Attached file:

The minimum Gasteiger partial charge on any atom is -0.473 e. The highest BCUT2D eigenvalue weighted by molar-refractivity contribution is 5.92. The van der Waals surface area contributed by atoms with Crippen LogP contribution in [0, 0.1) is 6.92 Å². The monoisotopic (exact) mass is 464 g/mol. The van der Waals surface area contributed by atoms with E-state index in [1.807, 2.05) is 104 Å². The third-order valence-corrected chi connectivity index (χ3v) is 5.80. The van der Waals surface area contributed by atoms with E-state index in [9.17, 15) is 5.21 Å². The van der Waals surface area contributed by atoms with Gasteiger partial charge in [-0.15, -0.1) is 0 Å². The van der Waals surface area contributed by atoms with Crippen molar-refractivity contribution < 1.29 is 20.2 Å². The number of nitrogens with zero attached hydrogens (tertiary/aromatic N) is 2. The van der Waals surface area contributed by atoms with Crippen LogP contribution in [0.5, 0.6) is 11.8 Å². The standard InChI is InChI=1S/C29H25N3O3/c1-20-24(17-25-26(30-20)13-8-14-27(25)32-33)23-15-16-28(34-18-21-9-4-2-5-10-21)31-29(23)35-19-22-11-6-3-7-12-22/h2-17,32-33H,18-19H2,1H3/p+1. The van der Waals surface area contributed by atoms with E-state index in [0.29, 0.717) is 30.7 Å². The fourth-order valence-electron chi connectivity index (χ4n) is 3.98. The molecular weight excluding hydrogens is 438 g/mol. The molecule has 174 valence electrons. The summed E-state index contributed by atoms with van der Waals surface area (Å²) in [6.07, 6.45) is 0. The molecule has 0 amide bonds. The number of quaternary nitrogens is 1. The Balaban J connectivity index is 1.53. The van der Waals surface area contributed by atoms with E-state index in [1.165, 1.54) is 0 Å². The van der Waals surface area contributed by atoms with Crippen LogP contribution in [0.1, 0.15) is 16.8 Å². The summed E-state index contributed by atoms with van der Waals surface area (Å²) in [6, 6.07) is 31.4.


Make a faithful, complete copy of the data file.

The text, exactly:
The minimum Gasteiger partial charge on any atom is -0.473 e. The highest BCUT2D eigenvalue weighted by molar-refractivity contribution is 5.92. The van der Waals surface area contributed by atoms with Crippen LogP contribution in [0, 0.1) is 6.92 Å². The monoisotopic (exact) mass is 464 g/mol. The van der Waals surface area contributed by atoms with E-state index in [1.807, 2.05) is 104 Å². The third-order valence-corrected chi connectivity index (χ3v) is 5.80. The van der Waals surface area contributed by atoms with E-state index in [9.17, 15) is 5.21 Å². The van der Waals surface area contributed by atoms with Gasteiger partial charge in [-0.15, -0.1) is 0 Å². The van der Waals surface area contributed by atoms with Crippen molar-refractivity contribution < 1.29 is 20.2 Å². The number of nitrogens with zero attached hydrogens (tertiary/aromatic N) is 2. The van der Waals surface area contributed by atoms with Crippen LogP contribution in [0.5, 0.6) is 11.8 Å². The standard InChI is InChI=1S/C29H25N3O3/c1-20-24(17-25-26(30-20)13-8-14-27(25)32-33)23-15-16-28(34-18-21-9-4-2-5-10-21)31-29(23)35-19-22-11-6-3-7-12-22/h2-17,32-33H,18-19H2,1H3/p+1. The van der Waals surface area contributed by atoms with E-state index in [0.29, 0.717) is 30.7 Å². The fourth-order valence-electron chi connectivity index (χ4n) is 3.98. The molecular weight excluding hydrogens is 438 g/mol. The molecule has 174 valence electrons. The summed E-state index contributed by atoms with van der Waals surface area (Å²) in [6.07, 6.45) is 0. The molecule has 0 amide bonds. The number of quaternary nitrogens is 1. The Balaban J connectivity index is 1.53. The van der Waals surface area contributed by atoms with E-state index in [1.165, 1.54) is 0 Å². The van der Waals surface area contributed by atoms with Crippen LogP contribution in [0.1, 0.15) is 16.8 Å². The summed E-state index contributed by atoms with van der Waals surface area (Å²) in [6, 6.07) is 31.4.